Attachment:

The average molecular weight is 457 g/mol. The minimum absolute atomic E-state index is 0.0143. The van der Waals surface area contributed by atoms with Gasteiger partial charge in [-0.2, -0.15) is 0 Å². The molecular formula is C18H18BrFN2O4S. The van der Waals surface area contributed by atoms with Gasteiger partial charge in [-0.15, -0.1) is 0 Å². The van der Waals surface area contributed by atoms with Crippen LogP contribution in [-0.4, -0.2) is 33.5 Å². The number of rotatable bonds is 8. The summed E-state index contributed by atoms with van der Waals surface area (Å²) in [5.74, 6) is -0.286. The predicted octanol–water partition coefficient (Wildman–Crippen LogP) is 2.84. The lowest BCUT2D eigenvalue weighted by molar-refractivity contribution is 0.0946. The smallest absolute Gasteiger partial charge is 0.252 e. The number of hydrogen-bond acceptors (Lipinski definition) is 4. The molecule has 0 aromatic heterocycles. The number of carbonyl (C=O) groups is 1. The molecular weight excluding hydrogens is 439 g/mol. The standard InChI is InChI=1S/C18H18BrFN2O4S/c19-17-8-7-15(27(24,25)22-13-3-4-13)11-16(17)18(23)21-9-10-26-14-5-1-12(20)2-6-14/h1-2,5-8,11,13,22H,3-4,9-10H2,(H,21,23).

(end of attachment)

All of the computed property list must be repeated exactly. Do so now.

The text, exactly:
The average molecular weight is 457 g/mol. The minimum absolute atomic E-state index is 0.0143. The van der Waals surface area contributed by atoms with Gasteiger partial charge in [-0.2, -0.15) is 0 Å². The molecular formula is C18H18BrFN2O4S. The van der Waals surface area contributed by atoms with Gasteiger partial charge in [-0.15, -0.1) is 0 Å². The van der Waals surface area contributed by atoms with Crippen LogP contribution in [-0.4, -0.2) is 33.5 Å². The number of rotatable bonds is 8. The summed E-state index contributed by atoms with van der Waals surface area (Å²) in [5.74, 6) is -0.286. The predicted octanol–water partition coefficient (Wildman–Crippen LogP) is 2.84. The lowest BCUT2D eigenvalue weighted by molar-refractivity contribution is 0.0946. The smallest absolute Gasteiger partial charge is 0.252 e. The number of hydrogen-bond acceptors (Lipinski definition) is 4. The molecule has 0 aromatic heterocycles. The number of carbonyl (C=O) groups is 1. The molecular weight excluding hydrogens is 439 g/mol. The standard InChI is InChI=1S/C18H18BrFN2O4S/c19-17-8-7-15(27(24,25)22-13-3-4-13)11-16(17)18(23)21-9-10-26-14-5-1-12(20)2-6-14/h1-2,5-8,11,13,22H,3-4,9-10H2,(H,21,23).